How often is space provided for students and teachers to think? Do schedules governing the school day and lesson plans determining the flow of an instructional period provide time for an individual to reflect? Even further, as we move to a national model where standardized tests are frequently delivered, is there going to be time to think?
Thanks to those who I follow on Twitter, I was inspired to share these thoughts. The real inspiration was located in the resources individuals tweeted out. The tweets shared powerful links, that in their own way, challenges traditional academic structures and the expectations placed on students.
To be brief, do we create an environment where game-changing ideas are nurtured? I find it difficult to think that subtle changes to the system will result in academic environments where creativity and innovation is fostered and learners are compelled to be problem-solvers and pose questions to problems that need to be addressed.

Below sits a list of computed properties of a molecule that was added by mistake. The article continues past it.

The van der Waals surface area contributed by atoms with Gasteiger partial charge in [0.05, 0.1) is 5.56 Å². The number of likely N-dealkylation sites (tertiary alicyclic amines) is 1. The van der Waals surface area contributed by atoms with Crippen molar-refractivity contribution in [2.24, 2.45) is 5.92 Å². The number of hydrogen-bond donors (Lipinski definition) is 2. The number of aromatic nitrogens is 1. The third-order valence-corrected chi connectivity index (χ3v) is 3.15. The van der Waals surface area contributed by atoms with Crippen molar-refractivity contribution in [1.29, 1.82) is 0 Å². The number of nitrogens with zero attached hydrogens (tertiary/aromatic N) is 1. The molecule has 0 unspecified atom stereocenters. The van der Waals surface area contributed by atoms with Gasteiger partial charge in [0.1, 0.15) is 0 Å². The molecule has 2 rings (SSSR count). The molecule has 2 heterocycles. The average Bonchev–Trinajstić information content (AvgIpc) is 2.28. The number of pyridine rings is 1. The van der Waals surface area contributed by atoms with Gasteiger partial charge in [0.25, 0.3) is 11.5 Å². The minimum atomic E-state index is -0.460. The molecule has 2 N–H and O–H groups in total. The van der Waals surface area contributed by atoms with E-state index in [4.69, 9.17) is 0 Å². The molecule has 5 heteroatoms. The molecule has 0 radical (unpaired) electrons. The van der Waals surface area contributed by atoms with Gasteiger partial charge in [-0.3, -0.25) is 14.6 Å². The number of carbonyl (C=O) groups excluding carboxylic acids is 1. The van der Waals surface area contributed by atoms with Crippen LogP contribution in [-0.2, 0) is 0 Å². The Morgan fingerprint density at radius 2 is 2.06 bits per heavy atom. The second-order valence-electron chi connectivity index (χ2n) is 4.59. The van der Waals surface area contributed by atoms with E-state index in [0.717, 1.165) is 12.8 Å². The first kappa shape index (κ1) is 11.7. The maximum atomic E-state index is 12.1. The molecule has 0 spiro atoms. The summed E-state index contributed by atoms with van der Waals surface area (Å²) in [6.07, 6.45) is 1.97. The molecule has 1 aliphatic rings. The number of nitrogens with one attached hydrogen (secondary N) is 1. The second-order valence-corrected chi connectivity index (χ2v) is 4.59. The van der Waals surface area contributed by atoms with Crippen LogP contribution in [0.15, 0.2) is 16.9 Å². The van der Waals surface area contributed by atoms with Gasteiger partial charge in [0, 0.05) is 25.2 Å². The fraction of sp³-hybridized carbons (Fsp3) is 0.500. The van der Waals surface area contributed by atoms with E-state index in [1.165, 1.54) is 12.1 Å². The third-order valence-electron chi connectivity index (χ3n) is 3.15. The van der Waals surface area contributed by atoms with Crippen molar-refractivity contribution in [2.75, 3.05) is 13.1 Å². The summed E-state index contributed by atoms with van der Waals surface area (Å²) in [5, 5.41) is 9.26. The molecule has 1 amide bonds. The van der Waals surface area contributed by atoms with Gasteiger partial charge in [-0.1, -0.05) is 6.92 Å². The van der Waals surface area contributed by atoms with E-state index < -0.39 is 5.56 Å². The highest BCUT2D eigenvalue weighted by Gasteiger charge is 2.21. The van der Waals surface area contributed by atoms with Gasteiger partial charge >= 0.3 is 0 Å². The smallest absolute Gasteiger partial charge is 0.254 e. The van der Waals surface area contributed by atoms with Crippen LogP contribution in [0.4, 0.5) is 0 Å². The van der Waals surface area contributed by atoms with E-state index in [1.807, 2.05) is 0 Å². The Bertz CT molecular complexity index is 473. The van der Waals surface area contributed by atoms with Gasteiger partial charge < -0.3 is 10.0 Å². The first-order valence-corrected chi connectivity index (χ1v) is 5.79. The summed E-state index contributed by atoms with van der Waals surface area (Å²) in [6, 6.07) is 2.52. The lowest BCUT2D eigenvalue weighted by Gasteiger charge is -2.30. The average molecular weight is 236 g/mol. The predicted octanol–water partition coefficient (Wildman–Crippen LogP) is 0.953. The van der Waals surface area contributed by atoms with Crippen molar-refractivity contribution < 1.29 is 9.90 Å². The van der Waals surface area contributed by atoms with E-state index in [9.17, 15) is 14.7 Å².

Even while writing, I am reflecting on the two links. One was to a Youtube video about creating a school in three hours. The second was from Thomas Friedman in the form of an opinion piece in the New York Times. If you have a 20-30 minutes, I would suggest watching the video and reading the article. I was left thinking about school and expectations. Yes as an administrator I want students to pass state exams, but I would be more concerned that learners have the chance to think about global issues and possible ways to address problems that plague entire communities. Why not run a class where the course is titled “The Earth Is Full” and support the efforts of teachers and students to spend time engaged in analyzing and discussing pressing matters. This is not to say that classes fail to address relevant material, but it is in bits and pieces as opposed to being the foundation of any course, school or national initiative.
I am afraid that lost amidst testing and common standards is that school can be a place where one can think. The time and support is present for an individual to learn and intellectually prosper.
As always curious to see what others think.